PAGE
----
OCTOBER 25, 2022
In This Issue: It’s time to tackle what may have saved the Try Guys from the affair disaster. We stan a professor who explains all and give our take on how long trade deals will exist in this economy.
Prepare for the Worst (or Not-So-Good)
Four guys left Buzzfeed to co-create the Try Guys and grew it to nearly 8M followers on YouTube, a podcast, a book, and a limited series on The Food Network.
Now, four years later, the “Wife Guy” – abruptly departed the business after it was made public he had a workplace affair.
Are you prepared if a co-creator or business partner violates your trust, the brand, or the law?
While we don’t know what protections the Try Guys have, we do know an operating agreement is essential for co-creators and business partners. So Ruth Carter, an attorney who also operates Geek Law Firm, volunteered to answer some questions.
What is an operating agreement, and why is it important?
An operating agreement is the master contract between the owners of a company that addresses how they’re going to operate their business. It should address issues like the delineation of company responsibilities and determination of how they’re going to deal with problems when they occur.
When should creators enter into an operating agreement?
You want to do this at the beginning of starting the business when everyone is happy, excited, and thinking about what’s in the best interest of the company.
What if the business is already operating?
Every company with more than one owner needs an operating agreement. This is especially true if you’re going into business with a friend, relative, or spouse. Business breakups can be as messy as a marital divorce.
What should be included in the agreement?
A company can tailor this agreement to their specific needs. Here are some of the questions I ask:
- What are each owner’s primary responsibilities within the company?
- How often will the owners have meetings to discuss the business?
- How much of the company’s money can each owner spend without having to consult the other owners?
- How much money, if any, have the initial owners given to the company for initial capital contributions? Under what circumstances will the owners be required to give additional capital contributions to the company?
- How will the owners make decisions? Will it be a vote based on the percentage each owner owns of the business?
- Do certain situations require a unanimous vote by all the owners?
- If there is a deadlocked vote, how will you resolve it?
- Under what circumstances can an owner be kicked out or removed from the business?
- What happens if an owner dies, becomes disabled, or is declared legally incompetent?
Should the operating agreement include the repercussions?
For more serious situations, I’ll start with the question, “Under what circumstances can the owners vote an owner ‘off the island?’” This is a non-threatening way to open a discussion about what the owners’ deal breakers are.
It’s exceptionally difficult to parse out all the what-ifs, but it’s good to have these discussions up front. In regards to the Try Guys, they may have documented the company values and were able to point to them to show that what Ned did violated those values. Perhaps they had a discussion early when they started their business about removing an owner when their extracurricular, probably legal, behavior threatened the reputation of the company per a unanimous vote by the remaining owners.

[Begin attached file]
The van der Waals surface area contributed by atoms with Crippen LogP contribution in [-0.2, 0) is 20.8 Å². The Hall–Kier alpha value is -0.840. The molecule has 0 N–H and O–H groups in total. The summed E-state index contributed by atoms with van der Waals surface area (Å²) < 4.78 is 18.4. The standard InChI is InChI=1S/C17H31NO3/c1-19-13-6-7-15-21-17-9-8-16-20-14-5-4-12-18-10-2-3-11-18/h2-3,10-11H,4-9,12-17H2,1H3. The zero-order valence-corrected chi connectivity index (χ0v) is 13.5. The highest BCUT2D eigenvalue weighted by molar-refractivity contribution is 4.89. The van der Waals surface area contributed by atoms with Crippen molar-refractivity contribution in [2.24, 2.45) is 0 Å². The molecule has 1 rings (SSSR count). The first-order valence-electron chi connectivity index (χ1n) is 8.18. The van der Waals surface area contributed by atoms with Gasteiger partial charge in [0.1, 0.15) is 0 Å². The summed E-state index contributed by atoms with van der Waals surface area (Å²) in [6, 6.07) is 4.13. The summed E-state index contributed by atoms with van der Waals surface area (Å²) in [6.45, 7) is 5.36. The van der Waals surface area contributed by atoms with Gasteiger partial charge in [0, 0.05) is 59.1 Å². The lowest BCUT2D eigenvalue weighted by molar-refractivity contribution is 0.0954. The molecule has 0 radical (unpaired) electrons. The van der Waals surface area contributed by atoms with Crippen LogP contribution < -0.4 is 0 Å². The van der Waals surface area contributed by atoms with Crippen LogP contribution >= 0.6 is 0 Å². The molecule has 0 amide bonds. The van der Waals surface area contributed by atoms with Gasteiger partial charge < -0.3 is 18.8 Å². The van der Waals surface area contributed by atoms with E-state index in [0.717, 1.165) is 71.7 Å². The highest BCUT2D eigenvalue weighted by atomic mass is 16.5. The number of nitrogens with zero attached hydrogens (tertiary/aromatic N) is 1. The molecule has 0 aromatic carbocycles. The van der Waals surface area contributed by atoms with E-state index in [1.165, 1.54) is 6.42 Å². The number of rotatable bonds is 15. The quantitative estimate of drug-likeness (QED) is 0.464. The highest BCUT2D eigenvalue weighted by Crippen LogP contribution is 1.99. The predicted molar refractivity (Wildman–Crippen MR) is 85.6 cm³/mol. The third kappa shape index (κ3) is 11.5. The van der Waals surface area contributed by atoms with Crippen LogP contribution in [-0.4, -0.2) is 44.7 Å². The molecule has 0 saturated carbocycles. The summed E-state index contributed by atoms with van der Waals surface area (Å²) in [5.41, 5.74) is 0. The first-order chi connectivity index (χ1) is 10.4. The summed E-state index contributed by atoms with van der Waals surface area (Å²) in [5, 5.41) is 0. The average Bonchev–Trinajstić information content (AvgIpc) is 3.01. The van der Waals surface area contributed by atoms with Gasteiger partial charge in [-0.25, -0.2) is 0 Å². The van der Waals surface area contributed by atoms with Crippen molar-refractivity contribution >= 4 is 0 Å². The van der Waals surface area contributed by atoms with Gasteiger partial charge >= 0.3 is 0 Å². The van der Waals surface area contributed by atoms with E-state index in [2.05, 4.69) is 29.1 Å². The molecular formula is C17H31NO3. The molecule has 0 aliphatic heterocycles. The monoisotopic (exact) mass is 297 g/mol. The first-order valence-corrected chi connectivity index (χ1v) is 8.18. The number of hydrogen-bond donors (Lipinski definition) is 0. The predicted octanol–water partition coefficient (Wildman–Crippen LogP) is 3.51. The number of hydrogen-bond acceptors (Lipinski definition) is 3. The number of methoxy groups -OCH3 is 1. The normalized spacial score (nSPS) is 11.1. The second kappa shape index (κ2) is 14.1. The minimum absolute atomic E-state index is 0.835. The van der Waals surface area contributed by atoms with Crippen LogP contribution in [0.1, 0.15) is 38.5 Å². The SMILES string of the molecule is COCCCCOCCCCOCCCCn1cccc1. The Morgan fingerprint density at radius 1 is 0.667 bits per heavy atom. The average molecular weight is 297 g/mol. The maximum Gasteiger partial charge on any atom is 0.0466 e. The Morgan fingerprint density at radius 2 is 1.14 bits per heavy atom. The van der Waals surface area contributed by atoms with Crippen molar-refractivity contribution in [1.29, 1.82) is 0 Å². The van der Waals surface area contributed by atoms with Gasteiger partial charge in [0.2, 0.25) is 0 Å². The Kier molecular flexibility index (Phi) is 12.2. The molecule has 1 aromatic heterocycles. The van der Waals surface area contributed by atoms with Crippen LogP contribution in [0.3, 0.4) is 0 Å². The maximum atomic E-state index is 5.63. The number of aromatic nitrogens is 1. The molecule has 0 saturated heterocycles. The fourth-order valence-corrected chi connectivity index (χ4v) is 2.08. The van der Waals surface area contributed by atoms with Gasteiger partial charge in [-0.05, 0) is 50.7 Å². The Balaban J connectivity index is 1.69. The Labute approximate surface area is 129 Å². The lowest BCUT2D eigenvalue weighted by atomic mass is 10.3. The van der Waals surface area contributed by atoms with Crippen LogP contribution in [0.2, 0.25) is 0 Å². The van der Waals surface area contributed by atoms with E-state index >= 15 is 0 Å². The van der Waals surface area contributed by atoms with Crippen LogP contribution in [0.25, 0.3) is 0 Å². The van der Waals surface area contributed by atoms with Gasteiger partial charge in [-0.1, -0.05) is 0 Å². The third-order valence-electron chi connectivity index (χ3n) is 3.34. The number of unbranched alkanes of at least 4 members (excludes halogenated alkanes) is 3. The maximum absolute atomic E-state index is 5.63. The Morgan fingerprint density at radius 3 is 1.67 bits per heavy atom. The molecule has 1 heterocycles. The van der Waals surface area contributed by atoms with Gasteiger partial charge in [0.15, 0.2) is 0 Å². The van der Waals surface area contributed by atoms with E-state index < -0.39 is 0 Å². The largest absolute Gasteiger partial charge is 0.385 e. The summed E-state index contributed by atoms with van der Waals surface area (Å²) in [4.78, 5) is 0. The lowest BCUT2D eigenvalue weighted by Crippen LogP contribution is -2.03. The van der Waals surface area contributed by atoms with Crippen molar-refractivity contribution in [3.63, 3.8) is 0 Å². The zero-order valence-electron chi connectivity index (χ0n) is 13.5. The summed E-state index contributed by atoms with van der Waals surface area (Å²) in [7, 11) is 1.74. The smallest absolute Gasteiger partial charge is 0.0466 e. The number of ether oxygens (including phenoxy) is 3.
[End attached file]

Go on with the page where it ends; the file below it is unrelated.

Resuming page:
– Ann Gynn
Learn what to do if an operating agreement term is violated and more, and why a criminal conviction may not be the best deal breaker.
For even more advice and lessons for the operations side of your content business, join us for Creator Economy Expo in May 2023. Prices go up next month, so get your ticket today.
in partnership with HubSpot
Did you know that 88% of brands have a dedicated budget for working with influencers and creators, and community is a top priority for marketing strategy in the year ahead? The best brand-creator partnerships start with getting aligned on goals, audience, and brand mission. Explore data and insights to learn more about navigating the creator economy and working with brands in the brand-new report “The Business of Creators” from The Tilt and HubSpot.
we stan Dave Farina
Entrepreneur: Dave Farina
Biz: Professor Dave Explains
Tilt: Simply explained science literacy
Scene: YouTube (2.19M), Twitter (5.7K), Patreon (287), Is This Wi-Fi Organic?: A Guide To Spotting Misleading Science Online
- As a teacher, Dave Farina thought recording his lectures and posting them to YouTube would be a good passive income stream.
- About four years later, Dave turned Professor Dave Explains All into a full-time content business, earning about the equivalent of a teacher’s salary.
- When Dave no longer had access to a professional studio, he shifted his format so his physical appearance on screen was no longer needed.
Why We Stan: Dave recognized a gap in self-learning on YouTube and created content to fill it. He also followed a path similar to most content entrepreneurs, balancing paying jobs and building his content business. Now, it’s not only his full-time career; the business is adding team members.
– Ann Gynn
We explain more about Professor Dave Explains.
Know a content creator who’s going full tilt? DM us. Or email [email protected].
things to know
the business of content
- Joe talks about a BIG opportunity if you limit yourself. (Content Inc. podcast)
- Will Kanye West’s proposed purchase of Parler lead to more celebs buying media properties? (This Old Marketing podcast)
- Entrepreneurs share the three pieces of advice they would give their former selves. (Forbes)
- Have you read any of these four business books by sports pros? (USA Today)
- 10 ideas to spice up your marketing (Small Business Trends)
the tilt team
Your team for this issue: Joe Pulizzi, Pam Pulizzi, Ann Gynn, Laura Kozak, Marc Maxhimer, and Dave Anthony.